Department of

Mathematics


Seminar Calendar
for events the day of Tuesday, April 21, 2015.

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Tuesday, April 21, 2015

11:00 am in 243 Altgeld Hall,Tuesday, April 21, 2015

Rational homology of configuration spaces via factorization homology

Benjamin Knudsen   [email] (Northwestern)

Abstract: The study of configuration spaces is particularly tractable over a field of characteristic zero, and there has been great success over the years in producing complexes simple enough for explicit computations, formulas for Betti numbers, and descriptive results. I will discuss recent work identifying the rational homology of the configuration spaces of an arbitrary manifold with the homology of a Lie algebra constructed from its cohomology. The aforementioned results follow immediately from this identification, albeit with hypotheses removed; in particular, one obtains a new, elementary proof of homological stability for configuration spaces.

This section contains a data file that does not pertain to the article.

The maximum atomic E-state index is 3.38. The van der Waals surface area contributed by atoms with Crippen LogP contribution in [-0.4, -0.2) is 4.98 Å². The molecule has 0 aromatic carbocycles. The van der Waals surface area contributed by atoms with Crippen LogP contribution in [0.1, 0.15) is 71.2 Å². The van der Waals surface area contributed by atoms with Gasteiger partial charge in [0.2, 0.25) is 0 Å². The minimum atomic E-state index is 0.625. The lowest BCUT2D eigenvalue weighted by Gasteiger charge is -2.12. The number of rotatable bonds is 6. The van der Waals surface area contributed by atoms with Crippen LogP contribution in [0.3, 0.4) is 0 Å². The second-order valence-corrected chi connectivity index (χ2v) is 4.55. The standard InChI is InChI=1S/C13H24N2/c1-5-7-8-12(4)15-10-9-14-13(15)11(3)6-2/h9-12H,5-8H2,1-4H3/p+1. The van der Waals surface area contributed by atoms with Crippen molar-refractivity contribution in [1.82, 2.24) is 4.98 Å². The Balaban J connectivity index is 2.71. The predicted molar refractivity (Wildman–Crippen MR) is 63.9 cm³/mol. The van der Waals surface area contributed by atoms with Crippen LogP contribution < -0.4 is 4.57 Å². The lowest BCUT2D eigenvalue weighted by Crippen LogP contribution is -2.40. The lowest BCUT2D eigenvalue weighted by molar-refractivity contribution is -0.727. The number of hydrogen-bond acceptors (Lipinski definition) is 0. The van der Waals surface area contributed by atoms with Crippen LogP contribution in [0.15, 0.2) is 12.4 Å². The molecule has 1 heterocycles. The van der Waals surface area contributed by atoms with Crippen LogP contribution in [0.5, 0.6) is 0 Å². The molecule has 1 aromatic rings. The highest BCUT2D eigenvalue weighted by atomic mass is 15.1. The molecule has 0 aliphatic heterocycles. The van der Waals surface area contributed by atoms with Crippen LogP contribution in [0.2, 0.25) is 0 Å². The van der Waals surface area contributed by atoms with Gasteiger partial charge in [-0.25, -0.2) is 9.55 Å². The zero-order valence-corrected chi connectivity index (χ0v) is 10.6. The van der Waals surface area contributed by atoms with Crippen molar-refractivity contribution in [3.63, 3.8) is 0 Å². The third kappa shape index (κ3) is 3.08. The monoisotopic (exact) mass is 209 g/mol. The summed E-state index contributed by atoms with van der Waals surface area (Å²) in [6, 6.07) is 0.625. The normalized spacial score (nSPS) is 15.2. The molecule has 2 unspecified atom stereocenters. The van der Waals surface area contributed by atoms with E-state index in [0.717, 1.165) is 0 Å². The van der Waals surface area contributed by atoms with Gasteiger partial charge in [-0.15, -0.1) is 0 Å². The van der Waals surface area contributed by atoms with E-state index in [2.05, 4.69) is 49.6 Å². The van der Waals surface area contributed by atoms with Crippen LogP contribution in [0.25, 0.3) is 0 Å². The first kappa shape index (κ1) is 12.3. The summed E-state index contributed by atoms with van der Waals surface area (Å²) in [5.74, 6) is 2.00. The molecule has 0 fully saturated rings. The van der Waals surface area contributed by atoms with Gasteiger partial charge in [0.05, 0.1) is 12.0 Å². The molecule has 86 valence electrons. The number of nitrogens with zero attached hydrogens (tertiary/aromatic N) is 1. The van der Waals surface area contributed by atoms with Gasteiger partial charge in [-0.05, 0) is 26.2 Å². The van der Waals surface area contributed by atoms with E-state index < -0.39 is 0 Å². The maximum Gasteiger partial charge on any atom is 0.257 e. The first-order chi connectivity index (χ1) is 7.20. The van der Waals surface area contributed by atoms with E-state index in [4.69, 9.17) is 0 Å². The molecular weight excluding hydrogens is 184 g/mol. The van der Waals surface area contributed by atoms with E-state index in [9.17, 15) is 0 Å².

11:00 am in 241 Altgeld Hall,Tuesday, April 21, 2015

The overpartition function modulo 16 revived

Xinhua Xiong (China Three Gorges University)

Abstract: I will give a complete determination of the overpartition function modulo 16, this is the generalization of the result of Byungchan Kim on overpartition function modulo 8. Moreover, I will give infinitely many new Ramanujan-like congruences for overpartition function modulo 16.

1:00 pm in Altgeld Hall 243,Tuesday, April 21, 2015

Homogeneous dynamics and applications to number theory

Jayadev Athreya (UIUC Math)

Abstract: To set the stage for Margulis' Tondeur lectures, I will survey some problems in homogeneous dynamics and their relationship to number theory. I will focus on the Oppenheim and Littlewood conjectures.

1:00 pm in 347 Altgeld Hall,Tuesday, April 21, 2015

Manifold decompositions and indices of Schrödinger operators

Graham Cox (UNC Chapel Hill)